Myth: Women should not try any new exercise regimen once pregnant.
Although obstetricians typically recommend that pregnant women don't add new exercises to their regimen, there isn't any evidence to show such advice is warranted. The key to any good exercise program is a variety of activities, with strength training, cardiovascular endurance, and flexibility elements. Keep doing what you love or already have been doing, but try to introduce one new element—like using the elliptical machine, a new exercise class or strength training program—in case you need another option later on in pregnancy.
There really isn't a need to abruptly increase your amount of activity once pregnant. You can start a strength training program focused on your core (midsection including lower back), developing your upper body and modify it as your pregnancy advances. If you don't have any experience with strength training, start out with light weights and seek a fitness professional who specializes in prenatal exercise.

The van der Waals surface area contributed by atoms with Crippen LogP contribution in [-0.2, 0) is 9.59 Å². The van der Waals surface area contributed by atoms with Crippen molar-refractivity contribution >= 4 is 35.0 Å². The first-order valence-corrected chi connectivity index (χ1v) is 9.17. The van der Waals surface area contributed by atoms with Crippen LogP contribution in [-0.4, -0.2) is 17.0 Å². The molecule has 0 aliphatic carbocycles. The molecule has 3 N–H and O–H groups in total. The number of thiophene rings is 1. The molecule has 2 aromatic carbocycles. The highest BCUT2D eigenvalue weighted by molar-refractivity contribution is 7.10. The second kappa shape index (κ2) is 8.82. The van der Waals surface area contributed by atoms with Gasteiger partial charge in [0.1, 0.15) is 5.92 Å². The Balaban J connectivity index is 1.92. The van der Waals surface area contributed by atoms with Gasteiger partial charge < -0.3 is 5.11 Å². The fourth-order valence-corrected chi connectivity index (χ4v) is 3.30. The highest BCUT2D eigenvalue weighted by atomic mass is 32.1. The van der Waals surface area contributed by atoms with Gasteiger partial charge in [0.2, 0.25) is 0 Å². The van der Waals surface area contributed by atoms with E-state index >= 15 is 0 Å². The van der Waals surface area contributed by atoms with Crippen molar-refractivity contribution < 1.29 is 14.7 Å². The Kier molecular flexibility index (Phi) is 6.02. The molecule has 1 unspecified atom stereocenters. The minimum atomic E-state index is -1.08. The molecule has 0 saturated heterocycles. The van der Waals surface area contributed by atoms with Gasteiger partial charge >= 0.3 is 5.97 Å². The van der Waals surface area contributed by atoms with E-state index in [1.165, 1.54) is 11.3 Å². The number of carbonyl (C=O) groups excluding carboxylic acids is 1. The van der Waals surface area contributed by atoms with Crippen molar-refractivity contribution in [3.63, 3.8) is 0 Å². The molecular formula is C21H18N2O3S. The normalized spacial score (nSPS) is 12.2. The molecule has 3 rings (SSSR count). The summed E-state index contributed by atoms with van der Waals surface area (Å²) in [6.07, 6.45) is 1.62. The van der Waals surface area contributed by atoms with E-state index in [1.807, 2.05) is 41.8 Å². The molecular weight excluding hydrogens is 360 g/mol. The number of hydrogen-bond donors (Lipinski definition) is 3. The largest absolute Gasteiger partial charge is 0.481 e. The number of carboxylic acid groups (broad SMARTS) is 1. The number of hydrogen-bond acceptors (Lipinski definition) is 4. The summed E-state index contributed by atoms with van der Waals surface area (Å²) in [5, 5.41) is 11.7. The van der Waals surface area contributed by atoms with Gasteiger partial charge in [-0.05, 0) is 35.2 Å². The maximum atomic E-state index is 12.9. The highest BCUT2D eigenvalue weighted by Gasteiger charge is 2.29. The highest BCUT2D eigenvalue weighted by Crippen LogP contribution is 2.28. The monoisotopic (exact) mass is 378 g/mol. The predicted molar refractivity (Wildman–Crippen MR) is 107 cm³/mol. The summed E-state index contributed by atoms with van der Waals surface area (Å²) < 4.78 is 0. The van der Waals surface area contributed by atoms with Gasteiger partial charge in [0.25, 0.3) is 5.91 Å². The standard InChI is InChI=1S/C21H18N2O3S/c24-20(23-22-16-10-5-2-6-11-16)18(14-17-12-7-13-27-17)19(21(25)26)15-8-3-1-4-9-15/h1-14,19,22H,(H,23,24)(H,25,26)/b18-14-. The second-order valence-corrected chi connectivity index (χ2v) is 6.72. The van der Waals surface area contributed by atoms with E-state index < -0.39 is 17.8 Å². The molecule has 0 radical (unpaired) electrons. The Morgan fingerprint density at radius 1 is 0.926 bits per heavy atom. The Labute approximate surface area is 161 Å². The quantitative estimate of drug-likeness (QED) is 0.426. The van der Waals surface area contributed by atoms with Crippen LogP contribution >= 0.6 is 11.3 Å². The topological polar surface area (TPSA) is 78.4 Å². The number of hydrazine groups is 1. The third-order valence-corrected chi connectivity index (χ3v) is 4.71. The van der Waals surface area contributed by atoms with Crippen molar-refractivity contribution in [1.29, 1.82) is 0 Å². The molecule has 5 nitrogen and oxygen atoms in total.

Without question, flexibility should be part of everyone's training program! For your flexibility training, I recommend prenatal yoga and a stretching program with your fitness professional. If you don't have a fitness professional then start with the prenatal yoga. You don't have to have any experience with yoga before pregnancy to start. Find a prenatal class, or look for yoga classes that are recommended for pregnant women. An introductory yoga class taught by an instructor certified in prenatal yoga would likely be just fine when prenatal classes aren't available.
Soon enough, you will learn the modifications, and you'll know what feels good and doesn't on your growing belly. As the pregnancy progresses, the prenatal classes become even more beneficial as you practice breathing, vocal toning, and squats.